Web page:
Braes of Glenlivet was the old name of the distillery now known as Braeval (read more about its history and change of name at Malt Madness). As with so many distilleries, Braeval’s malt goes almost entirely into blends and there are no single malt releases available other than from the indies. I’ve not had very many Braevals, and while none of the ones I’ve tried so far been bad, none have got me very excited. Let’s see where this one falls.
Braes of Glenlivet 16, 1997 (56.9%; Cadenhead’s Small Batch; bourbon hogshead; from a bottle split with friends)
Nose: Lime zest, kiwi, gooseberries. Some peppery wood below that and some malt as well. Quite floral too. With more time there’s some vanilla as well but also a slight grassiness. Not much change with water.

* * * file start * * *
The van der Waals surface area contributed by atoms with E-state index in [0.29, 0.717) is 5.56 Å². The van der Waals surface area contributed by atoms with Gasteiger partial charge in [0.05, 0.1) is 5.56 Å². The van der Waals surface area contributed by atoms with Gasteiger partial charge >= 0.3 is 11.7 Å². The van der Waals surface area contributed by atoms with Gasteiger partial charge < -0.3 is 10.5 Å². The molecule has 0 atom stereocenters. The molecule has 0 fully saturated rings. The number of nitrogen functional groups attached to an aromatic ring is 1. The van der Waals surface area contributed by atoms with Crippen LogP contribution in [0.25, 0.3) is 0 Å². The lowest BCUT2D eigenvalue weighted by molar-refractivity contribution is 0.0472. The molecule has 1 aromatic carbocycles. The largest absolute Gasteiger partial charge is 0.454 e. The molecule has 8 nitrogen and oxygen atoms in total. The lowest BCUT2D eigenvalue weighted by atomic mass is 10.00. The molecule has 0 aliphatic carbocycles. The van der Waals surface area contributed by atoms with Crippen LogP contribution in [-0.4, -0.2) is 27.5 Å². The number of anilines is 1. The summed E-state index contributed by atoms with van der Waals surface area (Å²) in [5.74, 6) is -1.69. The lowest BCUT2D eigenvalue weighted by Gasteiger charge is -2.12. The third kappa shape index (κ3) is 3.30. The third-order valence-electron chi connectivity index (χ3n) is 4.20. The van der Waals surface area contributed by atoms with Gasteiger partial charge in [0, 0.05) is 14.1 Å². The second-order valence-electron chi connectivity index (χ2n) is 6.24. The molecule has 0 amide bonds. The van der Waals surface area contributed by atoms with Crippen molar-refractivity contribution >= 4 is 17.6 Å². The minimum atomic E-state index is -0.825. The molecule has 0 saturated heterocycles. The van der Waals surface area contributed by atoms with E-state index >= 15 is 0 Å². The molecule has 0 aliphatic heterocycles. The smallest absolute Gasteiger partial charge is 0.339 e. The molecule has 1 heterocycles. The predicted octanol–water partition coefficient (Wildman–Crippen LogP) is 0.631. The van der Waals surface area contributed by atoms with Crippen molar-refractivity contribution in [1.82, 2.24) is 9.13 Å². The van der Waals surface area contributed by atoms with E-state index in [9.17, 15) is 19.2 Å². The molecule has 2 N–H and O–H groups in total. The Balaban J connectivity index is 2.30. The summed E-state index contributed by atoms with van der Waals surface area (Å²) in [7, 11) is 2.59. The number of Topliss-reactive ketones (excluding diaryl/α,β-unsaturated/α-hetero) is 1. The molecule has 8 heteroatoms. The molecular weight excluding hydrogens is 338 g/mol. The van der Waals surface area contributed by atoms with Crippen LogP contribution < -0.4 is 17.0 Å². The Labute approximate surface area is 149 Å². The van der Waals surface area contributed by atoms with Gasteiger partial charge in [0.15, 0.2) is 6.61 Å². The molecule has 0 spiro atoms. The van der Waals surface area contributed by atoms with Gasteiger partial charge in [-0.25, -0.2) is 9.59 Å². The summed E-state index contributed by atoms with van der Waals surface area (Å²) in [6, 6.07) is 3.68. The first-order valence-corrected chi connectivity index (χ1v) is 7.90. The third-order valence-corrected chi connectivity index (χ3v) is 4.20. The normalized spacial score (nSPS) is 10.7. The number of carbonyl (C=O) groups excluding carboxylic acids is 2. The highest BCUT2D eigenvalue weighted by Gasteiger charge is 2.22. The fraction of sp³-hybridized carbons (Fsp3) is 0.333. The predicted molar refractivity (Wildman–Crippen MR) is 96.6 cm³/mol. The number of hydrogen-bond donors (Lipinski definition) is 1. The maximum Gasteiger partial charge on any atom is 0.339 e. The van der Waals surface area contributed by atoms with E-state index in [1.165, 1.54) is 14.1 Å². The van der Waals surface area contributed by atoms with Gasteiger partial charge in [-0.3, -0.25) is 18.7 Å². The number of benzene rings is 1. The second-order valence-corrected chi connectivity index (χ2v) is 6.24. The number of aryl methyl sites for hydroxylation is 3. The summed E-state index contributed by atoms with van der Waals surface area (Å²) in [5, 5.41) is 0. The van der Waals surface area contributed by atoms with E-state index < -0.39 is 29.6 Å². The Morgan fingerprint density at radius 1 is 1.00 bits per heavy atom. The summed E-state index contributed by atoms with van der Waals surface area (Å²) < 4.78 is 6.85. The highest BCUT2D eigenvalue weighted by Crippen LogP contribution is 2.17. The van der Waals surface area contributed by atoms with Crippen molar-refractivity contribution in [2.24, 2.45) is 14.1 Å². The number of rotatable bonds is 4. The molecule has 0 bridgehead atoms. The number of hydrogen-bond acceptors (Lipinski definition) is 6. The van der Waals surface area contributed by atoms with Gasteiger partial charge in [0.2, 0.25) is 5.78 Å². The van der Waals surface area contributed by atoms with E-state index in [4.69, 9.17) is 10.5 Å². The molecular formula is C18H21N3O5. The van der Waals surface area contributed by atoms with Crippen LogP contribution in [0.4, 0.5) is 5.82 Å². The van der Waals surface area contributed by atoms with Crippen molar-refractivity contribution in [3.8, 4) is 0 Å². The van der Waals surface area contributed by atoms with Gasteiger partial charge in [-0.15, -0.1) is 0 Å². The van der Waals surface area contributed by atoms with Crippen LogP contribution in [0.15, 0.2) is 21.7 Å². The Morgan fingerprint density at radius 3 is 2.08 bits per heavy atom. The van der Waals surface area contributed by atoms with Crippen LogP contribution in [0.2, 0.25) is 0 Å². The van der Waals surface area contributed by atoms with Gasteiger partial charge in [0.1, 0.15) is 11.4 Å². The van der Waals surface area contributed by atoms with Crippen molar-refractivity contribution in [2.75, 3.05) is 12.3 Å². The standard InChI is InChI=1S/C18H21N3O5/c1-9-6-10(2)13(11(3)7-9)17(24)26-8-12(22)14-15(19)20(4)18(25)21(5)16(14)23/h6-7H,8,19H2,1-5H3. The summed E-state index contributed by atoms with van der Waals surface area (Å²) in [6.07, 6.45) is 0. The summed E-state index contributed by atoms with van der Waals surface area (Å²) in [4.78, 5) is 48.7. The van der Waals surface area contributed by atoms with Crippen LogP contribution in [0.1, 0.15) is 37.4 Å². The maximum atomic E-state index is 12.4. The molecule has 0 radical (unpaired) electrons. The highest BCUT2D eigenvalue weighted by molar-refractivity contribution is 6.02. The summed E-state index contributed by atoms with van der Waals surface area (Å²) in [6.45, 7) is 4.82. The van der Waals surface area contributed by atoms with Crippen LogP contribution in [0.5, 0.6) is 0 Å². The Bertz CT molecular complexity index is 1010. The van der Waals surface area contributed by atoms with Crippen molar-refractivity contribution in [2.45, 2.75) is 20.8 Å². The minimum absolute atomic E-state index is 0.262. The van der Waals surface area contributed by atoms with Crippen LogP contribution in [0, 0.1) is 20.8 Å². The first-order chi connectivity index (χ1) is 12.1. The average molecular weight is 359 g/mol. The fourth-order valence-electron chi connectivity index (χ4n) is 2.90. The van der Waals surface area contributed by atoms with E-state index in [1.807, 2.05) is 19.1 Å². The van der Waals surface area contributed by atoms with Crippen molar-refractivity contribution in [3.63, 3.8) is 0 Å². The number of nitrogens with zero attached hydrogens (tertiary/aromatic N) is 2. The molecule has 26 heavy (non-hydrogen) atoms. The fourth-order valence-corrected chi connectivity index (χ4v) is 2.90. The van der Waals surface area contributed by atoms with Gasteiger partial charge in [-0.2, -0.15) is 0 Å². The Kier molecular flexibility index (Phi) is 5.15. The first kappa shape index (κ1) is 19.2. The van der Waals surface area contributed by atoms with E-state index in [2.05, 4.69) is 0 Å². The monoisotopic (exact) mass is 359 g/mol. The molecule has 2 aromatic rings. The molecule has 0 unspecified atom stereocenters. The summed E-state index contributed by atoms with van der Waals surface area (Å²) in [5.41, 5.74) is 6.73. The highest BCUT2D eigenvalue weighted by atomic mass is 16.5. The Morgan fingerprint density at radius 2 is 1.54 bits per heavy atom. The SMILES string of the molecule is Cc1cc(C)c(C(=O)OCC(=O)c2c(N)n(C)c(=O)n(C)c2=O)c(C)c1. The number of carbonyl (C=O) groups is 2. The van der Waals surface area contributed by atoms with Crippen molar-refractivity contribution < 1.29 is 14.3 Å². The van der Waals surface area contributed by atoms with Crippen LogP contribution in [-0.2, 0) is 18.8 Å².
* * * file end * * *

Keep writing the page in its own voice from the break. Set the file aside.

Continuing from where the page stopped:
Palate: The same mix of fruit followed by peppery wood as on the nose. Not quite as floral or malty though. As with all of these Cadenhead’s Small Batch malts I’ve tried so far, this is surprisingly drinkable at full strength. There’s some toasted wood on the second sip and some light notes of very milky coffee as well (or more like milk with a spoon of instant coffee in it). Gets maltier and sweeter with time. Water brings out some of the grassiness that developed late on the nose.
Finish: Medium. No real development. Gets sweeter as it goes. Just a touch metallic with water.
Comments: Again, this is nice. Just a little sweeter than I would have liked on the palate. On the whole, the palate is somewhat generic but the nose is a little more unusual; the finish is nothing to write home about. This one is better without water, I think. Still, my least favourite, so far, of this crop of Cadenheads.
Rating: 83 points.